1/?, What is man, as he is a creature of God? Whj, trace aim 10 his first original, he is but a piece of modified dull, enlivened with the breath of God: Adam signifies earth, and red earth, Gen. ii. 7. "The Lord God formed man of the daft as the ground.'* Hence is that of the apostle, 1 Cor, iv. 47. " The first Adam was of the earth, earthy;" also that of the prophet Jeremiah, who, addressing himself to Israel, cries /rot, "O earth, earth, earth, hear the word of the Lord," &c. Again, What is man f He is in scripture reckoned a potter's vefftl, that is easily daisied and broken: "Hath not the potter power over the clay of his hand, to make one vessel unto honour, and another unto dishonour?" Rom. ix. 21. and ii. 9. Christ "will dash all his enemies in pieces, as a potter's vessel." If you aslt further, What is man .? the prophet Isaiah will tell you that he is but grafs j Isa. xl. 6^-8. "The voice said, Cry. And he said, What shall I cry? All flesh is grase, and the goodlincss thereof as the flower of the field. The grafs withereth, the flower fadetii, because the Spirit of the Lord bloweth upon it: surely the people is grafs.'' What is all this multitude here present, but just a pickle grass: for as grafs fpringeth out of the earth, and falls down again to the earth, so shall we and all living; and then the place that knows us shall know us no more. If you ask again, What is man / the Spirit of God will tell, Isa. xl. 15. That " all mankind is before God bnt as tbe drop of the bucket, and the small dust that will not turn the scales of a balance," no body regarding it; and yet all mankind before the Lord is no more. Oh then, What is man, that God jhotdd take knowledge of him f" If you ask yet again, What 13 man betbre the Lord? Wiiy, you have an answer that redaces man, and ail nations of men, into nothing. Isa. xl. 17. "All nations are before him as notliiag." Can any thing be less than nothing? yea, it is added in the close of that verse, "They are accounted before him less than nothing and vanity." And thus you fee an answer to that question, What ii man, considered as a creature? But,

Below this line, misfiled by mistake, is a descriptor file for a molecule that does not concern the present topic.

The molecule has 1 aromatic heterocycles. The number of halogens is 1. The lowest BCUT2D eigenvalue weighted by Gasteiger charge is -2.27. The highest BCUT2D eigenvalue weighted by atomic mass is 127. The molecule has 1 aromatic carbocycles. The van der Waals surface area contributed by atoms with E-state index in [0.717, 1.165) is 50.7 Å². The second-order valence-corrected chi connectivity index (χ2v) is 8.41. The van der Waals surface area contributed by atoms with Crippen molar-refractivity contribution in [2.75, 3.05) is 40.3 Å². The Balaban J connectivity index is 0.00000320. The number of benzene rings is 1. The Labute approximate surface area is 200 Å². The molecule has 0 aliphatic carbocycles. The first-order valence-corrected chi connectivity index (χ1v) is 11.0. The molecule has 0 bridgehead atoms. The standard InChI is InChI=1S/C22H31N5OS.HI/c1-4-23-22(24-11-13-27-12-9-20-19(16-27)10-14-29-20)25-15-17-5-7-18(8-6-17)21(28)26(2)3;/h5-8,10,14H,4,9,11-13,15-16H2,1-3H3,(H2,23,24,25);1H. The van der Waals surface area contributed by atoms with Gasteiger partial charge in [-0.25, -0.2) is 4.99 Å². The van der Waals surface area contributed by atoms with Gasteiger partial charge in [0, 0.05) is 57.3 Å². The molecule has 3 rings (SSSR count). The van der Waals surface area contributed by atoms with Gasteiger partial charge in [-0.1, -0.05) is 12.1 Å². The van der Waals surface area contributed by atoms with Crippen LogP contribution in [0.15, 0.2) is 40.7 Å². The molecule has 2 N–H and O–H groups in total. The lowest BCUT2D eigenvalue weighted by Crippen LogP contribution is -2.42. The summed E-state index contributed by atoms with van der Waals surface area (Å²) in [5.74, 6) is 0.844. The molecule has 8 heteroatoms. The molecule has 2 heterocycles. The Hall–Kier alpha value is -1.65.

idly, What is man as a fallen creature? Man, even in his best estate, is altogether vanity before God: what then is he in his worst estate ?" God planted him a noble vine, but he